Axel Mulder's main research and artistic interests are in gesture & human movement and sound & music, and their relation.
Axel Mulder has been an active participant of the art and technology community for over 30 years. It all started in 1987 when he designed his own instrumented dataglove and a pink bodysuit for MIDI real-time control. With academic degrees in physics (Drs RUG 1989) and kinesiology (PhD SFU 1998) as well as training in music and dance he has deeply explored the many disciplines that study real-time live performance resulting in peer-reviewed papers about motion capture, virtual musical instruments and 3D sound sculpting. Through his company Infusion Systems Ltd., which makes and markets the I-CubeX line of products for development of interactive media, he has developed a thorough understanding of sensor technology and its application in the arts and beyond. He has engaged with many universities and companies around the world for consulting, reviewing, lecturing and teaching. His main occupation is running Infusion Systems while also holding a position as adjunct professor at McGill University.
He received the Drs. degree ("Doctorandus", approx. equivalent to an M.Sc. degree) in physics from the Rijks Universiteit Groningen, the Netherlands in January 1989. He is also an amateur musician (wind instruments) interested in new ways of performing music. The combination of these interests lead him in January 1987 to start development of his own instrumented dataglove and bodysuit for MIDI real time control, which were used in his own and other artist's performances. In October 1998 he completed his Ph.D. degree on design of virtual three-dimensional instruments for sound control at the School of Kinesiology, Simon Fraser University in Canada. He published a number of papers on Virtual Musical Instruments and Sound Sculpting. Part of his research has been performed at the ATR MIC labs in Kyoto, Japan, where he had an appointment as a researcher from February 1997 until February 1998. His interest in applications of technology for dance resulted in the creation of XSpasm.com and iDance. Since January 2006 he holds a position as adjunct professor in music technology at the SPC lab in the department of Music Research of McGill's Schulich school of music.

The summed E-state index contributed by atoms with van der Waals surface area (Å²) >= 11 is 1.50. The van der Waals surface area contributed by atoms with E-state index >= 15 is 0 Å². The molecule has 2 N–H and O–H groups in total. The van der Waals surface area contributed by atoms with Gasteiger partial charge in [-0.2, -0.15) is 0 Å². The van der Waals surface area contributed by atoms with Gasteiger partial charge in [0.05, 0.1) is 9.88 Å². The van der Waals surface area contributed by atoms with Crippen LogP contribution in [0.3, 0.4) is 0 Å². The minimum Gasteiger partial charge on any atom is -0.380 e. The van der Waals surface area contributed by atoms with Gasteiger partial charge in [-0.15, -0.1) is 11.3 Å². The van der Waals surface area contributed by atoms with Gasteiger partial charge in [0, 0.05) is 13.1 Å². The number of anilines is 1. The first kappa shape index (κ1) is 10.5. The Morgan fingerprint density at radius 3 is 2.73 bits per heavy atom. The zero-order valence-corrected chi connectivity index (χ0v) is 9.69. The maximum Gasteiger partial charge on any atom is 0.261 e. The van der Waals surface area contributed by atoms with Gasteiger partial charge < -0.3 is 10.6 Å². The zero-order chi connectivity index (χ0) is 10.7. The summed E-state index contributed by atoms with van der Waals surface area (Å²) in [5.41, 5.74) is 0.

After his physics study he worked from June 1990 until June 1993 as a scientific publisher at Elsevier in the Netherlands, during which he managed amongst others the startup of the journal Languages of Design. In October 1995 he founded and is currently president of Infusion Systems Ltd., which makes and markets the I-CubeX line of products. Often through his involvement with Infusion Systems, he acts as a consultant for academic research projects such as at McGill University, University of British Columbia and University of Western Sydney, and gives talks and workshops such as at RV99 (Candido Mendes University), CCRMA (Stanford University), CNMAT (University of California at Berkeley), IRCAM, Medialogy (Aalborg University), DIST (University of Genoa), Universidad Nacional Tres de Febrero, and various other institutions. In his function as president of Infusion Systems he has successfully managed Canadian MITACS and NSERC R&D grants and supervised over a dozen research employees, contractors and graduate students, all of whom have continued their careers successfully. He is or has been involved with various events and publications such as ICMC (reviewer), NIME (reviewer), SIGGRAPH 2009 / 2010 / 2011 (music/audio committee, unified jury, studio participant), as well as Leonardo Digital Reviews (reviewer).
Axel's publications are available on the web.
Contact Axel by email at Infusion Systems.